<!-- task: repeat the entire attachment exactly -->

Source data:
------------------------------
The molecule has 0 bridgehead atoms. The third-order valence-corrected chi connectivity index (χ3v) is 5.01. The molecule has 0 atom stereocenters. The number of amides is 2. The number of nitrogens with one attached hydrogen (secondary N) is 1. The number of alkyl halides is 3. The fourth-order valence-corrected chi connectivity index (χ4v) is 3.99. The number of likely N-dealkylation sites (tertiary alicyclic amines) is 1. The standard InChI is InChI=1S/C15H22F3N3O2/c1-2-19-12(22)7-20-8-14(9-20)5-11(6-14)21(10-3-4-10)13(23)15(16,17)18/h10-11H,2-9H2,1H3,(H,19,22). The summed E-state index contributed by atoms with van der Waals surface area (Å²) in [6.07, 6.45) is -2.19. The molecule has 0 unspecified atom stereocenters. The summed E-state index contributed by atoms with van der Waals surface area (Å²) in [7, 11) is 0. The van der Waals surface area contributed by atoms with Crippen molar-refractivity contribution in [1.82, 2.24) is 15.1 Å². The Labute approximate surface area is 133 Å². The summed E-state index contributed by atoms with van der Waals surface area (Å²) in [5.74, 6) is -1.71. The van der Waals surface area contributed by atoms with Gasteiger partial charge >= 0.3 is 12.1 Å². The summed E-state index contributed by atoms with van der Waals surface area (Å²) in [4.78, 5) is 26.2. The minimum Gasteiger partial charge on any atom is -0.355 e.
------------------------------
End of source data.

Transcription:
The molecule has 0 bridgehead atoms. The third-order valence-corrected chi connectivity index (χ3v) is 5.01. The molecule has 0 atom stereocenters. The number of amides is 2. The number of nitrogens with one attached hydrogen (secondary N) is 1. The number of alkyl halides is 3. The fourth-order valence-corrected chi connectivity index (χ4v) is 3.99. The number of likely N-dealkylation sites (tertiary alicyclic amines) is 1. The standard InChI is InChI=1S/C15H22F3N3O2/c1-2-19-12(22)7-20-8-14(9-20)5-11(6-14)21(10-3-4-10)13(23)15(16,17)18/h10-11H,2-9H2,1H3,(H,19,22). The summed E-state index contributed by atoms with van der Waals surface area (Å²) in [6.07, 6.45) is -2.19. The molecule has 0 unspecified atom stereocenters. The summed E-state index contributed by atoms with van der Waals surface area (Å²) in [7, 11) is 0. The van der Waals surface area contributed by atoms with Crippen molar-refractivity contribution in [1.82, 2.24) is 15.1 Å². The Labute approximate surface area is 133 Å². The summed E-state index contributed by atoms with van der Waals surface area (Å²) in [5.74, 6) is -1.71. The van der Waals surface area contributed by atoms with Gasteiger partial charge >= 0.3 is 12.1 Å². The summed E-state index contributed by atoms with van der Waals surface area (Å²) in [4.78, 5) is 26.2. The minimum Gasteiger partial charge on any atom is -0.355 e.